“There’s a culture of bribery (in Asia) that if you want something, you pay for it,” said Voyles, who lived in Korea for years and speaks the language.

During his travels throughout Asia, Voyles said, he has turned down offers for money in exchange for jobs in Las Vegas by people hoping to get a foot in the door in some of the best-known casino resorts in the world.

Before the recession, job selling typically occurred when new resorts were hiring and managers could more easily disguise fraudulent hires among the thousands of workers needed for casino jobs, he said. Managers could reasonably recommend job-buying dealers for employment if the dealers had specialized experience dealing games preferred by Asians or were fluent in the first language spoken by high-rolling Asians from, say, China or Taiwan, he added.

“These jobs are very valuable to people,” Voyles said. “It’s a status thing for Asians to work at some of these (Las Vegas) properties.”

The presence of graft boils down to simple math, said Max Rubin, a casino consultant who has witnessed job peddling at casinos in Nevada and California.

“You have such a deep labor pool and thousands of people who want the same job. The person who gets the job is most likely someone who has juice,” said Rubin, who has written several books on gambling.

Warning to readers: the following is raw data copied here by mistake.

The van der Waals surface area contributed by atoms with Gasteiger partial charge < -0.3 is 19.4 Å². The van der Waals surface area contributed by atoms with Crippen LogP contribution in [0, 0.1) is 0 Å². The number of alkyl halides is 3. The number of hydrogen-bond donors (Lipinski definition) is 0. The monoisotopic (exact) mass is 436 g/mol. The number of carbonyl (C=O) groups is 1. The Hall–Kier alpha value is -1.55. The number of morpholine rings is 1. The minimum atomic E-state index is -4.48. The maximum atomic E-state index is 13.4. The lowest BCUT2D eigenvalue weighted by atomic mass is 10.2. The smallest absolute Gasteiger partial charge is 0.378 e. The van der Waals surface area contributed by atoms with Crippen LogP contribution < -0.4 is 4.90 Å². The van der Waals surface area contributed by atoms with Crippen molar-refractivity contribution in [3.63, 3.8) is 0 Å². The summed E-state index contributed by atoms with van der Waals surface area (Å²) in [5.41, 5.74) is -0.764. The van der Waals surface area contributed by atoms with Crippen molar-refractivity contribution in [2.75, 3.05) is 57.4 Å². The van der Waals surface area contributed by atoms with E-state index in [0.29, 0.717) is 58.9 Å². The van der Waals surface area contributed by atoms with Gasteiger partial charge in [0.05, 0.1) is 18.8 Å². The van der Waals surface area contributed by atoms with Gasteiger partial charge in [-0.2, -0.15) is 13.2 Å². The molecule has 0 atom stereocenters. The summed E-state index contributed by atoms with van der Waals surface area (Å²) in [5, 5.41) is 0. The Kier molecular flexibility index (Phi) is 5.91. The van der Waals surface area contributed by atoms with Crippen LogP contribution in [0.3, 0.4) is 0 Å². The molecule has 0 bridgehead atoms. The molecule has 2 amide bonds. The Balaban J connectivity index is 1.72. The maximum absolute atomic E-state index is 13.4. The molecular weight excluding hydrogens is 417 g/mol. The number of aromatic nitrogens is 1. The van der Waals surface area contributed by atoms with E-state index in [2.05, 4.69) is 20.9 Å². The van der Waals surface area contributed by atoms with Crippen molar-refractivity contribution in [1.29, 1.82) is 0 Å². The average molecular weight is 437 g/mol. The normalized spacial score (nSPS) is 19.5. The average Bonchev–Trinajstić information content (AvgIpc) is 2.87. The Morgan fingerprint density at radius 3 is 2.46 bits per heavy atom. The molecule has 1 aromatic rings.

In many cases the employee knows someone at the company who recommended him for the job — a process common in many industries yet systemic in the casino business, he said.

Selling jobs appears to be more prevalent in California casinos, where dealers keep their own tips rather than pooling them with others on a shift, as is typical in Nevada casinos, Rubin said.

Since the 1960s and 1970s, when he witnessed such graft firsthand in Las Vegas, Rubin has heard frequent allegations about job peddling, which is likely occurring “wherever good jobs are most scarce” because perpetrators don’t usually get caught.

There’s a “circle of silence around this that can be very tough to crack,” he said.

Difficult, perhaps, but not impossible. One former executive of a major Las Vegas casino said he once caught a casino manager red-handed by having someone posing as a dealer pass an envelope of cash to the manager, who was suspected of accepting bribes because he was “living larger than his income would allow.”

Job peddling is “more prevalent throughout the system than people want to acknowledge, especially in tough economic times,” said the executive, who requested anonymity.

It often comes to light when workers who paid their bosses for employment rat out those bosses after being laid off or passed over for choice shifts, he said. For employees with questionable ethics, complaining to upper management about a superior who is not delivering results upon payment is “no different from filing a complaint with the Better Business Bureau,” he added.